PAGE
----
The consequences and containment of violence cost the Cambodian economy over $1.5 billion in 2013, just under 10 per cent of its estimated GDP for the period, according to the Institute for Economics & Peace’s Global Peace Index released yesterday.
Cambodia’s ranking moved up several spots in this year’s index to 106 out of 162, but was still held back by factors such as the potential for violent demonstrations – like the fatal garment protests in Stung Meanchey last year – and political instability.
According to IEP executive chairman Steve Killelea, the $1.5 billion economic price tag accounts for “all of the expenditures related to dealing with and containing violence”, including military spending and the costs associated with violent crime.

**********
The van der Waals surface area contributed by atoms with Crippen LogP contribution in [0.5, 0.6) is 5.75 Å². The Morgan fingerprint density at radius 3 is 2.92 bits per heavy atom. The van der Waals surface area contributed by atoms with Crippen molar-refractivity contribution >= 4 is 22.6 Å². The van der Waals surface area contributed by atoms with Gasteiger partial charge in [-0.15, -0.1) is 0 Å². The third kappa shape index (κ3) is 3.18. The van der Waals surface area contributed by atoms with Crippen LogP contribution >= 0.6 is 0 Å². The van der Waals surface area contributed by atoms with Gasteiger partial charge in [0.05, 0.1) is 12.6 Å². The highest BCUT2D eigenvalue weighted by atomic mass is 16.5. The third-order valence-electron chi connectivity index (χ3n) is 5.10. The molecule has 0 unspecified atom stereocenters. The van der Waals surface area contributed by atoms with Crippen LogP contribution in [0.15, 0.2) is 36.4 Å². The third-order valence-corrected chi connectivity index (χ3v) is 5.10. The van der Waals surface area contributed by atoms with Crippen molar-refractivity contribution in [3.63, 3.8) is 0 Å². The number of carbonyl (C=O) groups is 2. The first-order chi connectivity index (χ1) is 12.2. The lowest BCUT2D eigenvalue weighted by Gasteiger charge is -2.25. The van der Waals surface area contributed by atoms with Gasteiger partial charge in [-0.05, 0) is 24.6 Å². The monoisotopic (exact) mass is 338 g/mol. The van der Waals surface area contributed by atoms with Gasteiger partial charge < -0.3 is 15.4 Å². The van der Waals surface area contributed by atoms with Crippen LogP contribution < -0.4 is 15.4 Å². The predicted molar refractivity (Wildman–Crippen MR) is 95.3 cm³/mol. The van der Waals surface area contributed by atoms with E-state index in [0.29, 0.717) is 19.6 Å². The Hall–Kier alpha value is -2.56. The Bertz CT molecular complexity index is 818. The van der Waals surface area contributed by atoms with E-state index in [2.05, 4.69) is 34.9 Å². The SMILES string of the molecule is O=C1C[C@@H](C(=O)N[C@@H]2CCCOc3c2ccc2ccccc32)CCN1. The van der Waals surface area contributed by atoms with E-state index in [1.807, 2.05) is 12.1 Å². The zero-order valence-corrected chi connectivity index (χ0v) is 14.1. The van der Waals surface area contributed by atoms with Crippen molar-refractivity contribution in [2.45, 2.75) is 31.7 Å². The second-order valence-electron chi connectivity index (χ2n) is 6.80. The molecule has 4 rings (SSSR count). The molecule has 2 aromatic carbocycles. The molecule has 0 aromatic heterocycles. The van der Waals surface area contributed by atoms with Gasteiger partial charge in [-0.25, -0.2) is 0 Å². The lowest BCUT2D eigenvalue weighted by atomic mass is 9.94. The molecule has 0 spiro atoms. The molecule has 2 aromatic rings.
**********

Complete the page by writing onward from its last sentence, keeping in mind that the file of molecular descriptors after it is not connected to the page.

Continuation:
“The estimates are highly conservative as there are many items which have not been counted simply because accurate data could not be obtained,” Killelea said, noting that much of the costs came from the military, but that police, prisons and private security were also factors.
Independent economic analyst Kang Chandararot, however, said that the research firm’s estimated cost to the economy could be misleading.
Garment sector instability costs have economic underpinnings, he said, and money spent containing violent protests and riots would be better spent seeking economic solutions to workers’ demands. But overall police and military expenditures, Chandararot argued, can’t be chalked up as a direct cost to the economy.
ADDITIONAL REPORTING BY KEVIN PONNIAH